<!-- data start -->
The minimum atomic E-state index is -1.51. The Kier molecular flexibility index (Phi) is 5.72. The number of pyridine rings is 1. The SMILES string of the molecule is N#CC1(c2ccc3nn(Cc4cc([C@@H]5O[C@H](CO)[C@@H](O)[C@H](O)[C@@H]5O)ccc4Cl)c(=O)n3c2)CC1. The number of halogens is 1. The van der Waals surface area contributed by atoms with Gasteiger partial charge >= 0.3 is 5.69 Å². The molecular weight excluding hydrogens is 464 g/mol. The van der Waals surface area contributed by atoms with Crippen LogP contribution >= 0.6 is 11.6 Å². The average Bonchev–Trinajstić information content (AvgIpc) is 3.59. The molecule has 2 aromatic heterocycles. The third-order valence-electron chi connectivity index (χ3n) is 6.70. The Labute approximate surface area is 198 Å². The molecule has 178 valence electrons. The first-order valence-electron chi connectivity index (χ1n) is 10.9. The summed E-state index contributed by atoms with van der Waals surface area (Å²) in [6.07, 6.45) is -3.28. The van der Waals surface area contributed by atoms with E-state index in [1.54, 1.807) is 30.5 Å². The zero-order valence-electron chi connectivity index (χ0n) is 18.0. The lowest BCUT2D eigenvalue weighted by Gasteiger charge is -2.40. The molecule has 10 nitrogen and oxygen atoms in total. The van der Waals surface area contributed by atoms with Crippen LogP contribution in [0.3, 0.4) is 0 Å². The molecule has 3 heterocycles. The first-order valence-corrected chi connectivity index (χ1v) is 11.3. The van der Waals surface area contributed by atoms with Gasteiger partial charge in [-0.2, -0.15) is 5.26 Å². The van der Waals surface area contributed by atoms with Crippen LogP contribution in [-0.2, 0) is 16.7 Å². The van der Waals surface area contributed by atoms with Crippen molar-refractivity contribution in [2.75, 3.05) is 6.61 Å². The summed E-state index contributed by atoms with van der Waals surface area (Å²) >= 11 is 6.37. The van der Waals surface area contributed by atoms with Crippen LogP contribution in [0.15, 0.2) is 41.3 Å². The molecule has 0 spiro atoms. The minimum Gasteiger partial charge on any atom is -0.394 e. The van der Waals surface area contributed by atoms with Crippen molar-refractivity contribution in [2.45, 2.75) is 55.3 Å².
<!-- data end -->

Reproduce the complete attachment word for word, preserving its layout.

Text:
The minimum atomic E-state index is -1.51. The Kier molecular flexibility index (Phi) is 5.72. The number of pyridine rings is 1. The SMILES string of the molecule is N#CC1(c2ccc3nn(Cc4cc([C@@H]5O[C@H](CO)[C@@H](O)[C@H](O)[C@@H]5O)ccc4Cl)c(=O)n3c2)CC1. The number of halogens is 1. The van der Waals surface area contributed by atoms with Gasteiger partial charge >= 0.3 is 5.69 Å². The molecular weight excluding hydrogens is 464 g/mol. The van der Waals surface area contributed by atoms with Crippen LogP contribution >= 0.6 is 11.6 Å². The average Bonchev–Trinajstić information content (AvgIpc) is 3.59. The molecule has 2 aromatic heterocycles. The third-order valence-electron chi connectivity index (χ3n) is 6.70. The Labute approximate surface area is 198 Å². The molecule has 178 valence electrons. The first-order valence-electron chi connectivity index (χ1n) is 10.9. The summed E-state index contributed by atoms with van der Waals surface area (Å²) in [6.07, 6.45) is -3.28. The van der Waals surface area contributed by atoms with E-state index in [1.54, 1.807) is 30.5 Å². The zero-order valence-electron chi connectivity index (χ0n) is 18.0. The lowest BCUT2D eigenvalue weighted by Gasteiger charge is -2.40. The molecule has 10 nitrogen and oxygen atoms in total. The van der Waals surface area contributed by atoms with Crippen LogP contribution in [0.3, 0.4) is 0 Å². The molecule has 3 heterocycles. The first-order valence-corrected chi connectivity index (χ1v) is 11.3. The van der Waals surface area contributed by atoms with Gasteiger partial charge in [-0.2, -0.15) is 5.26 Å². The van der Waals surface area contributed by atoms with Crippen LogP contribution in [-0.2, 0) is 16.7 Å². The van der Waals surface area contributed by atoms with Crippen molar-refractivity contribution in [2.75, 3.05) is 6.61 Å². The summed E-state index contributed by atoms with van der Waals surface area (Å²) >= 11 is 6.37. The van der Waals surface area contributed by atoms with Crippen LogP contribution in [0.15, 0.2) is 41.3 Å². The molecule has 0 spiro atoms. The minimum Gasteiger partial charge on any atom is -0.394 e. The van der Waals surface area contributed by atoms with Crippen molar-refractivity contribution in [2.45, 2.75) is 55.3 Å².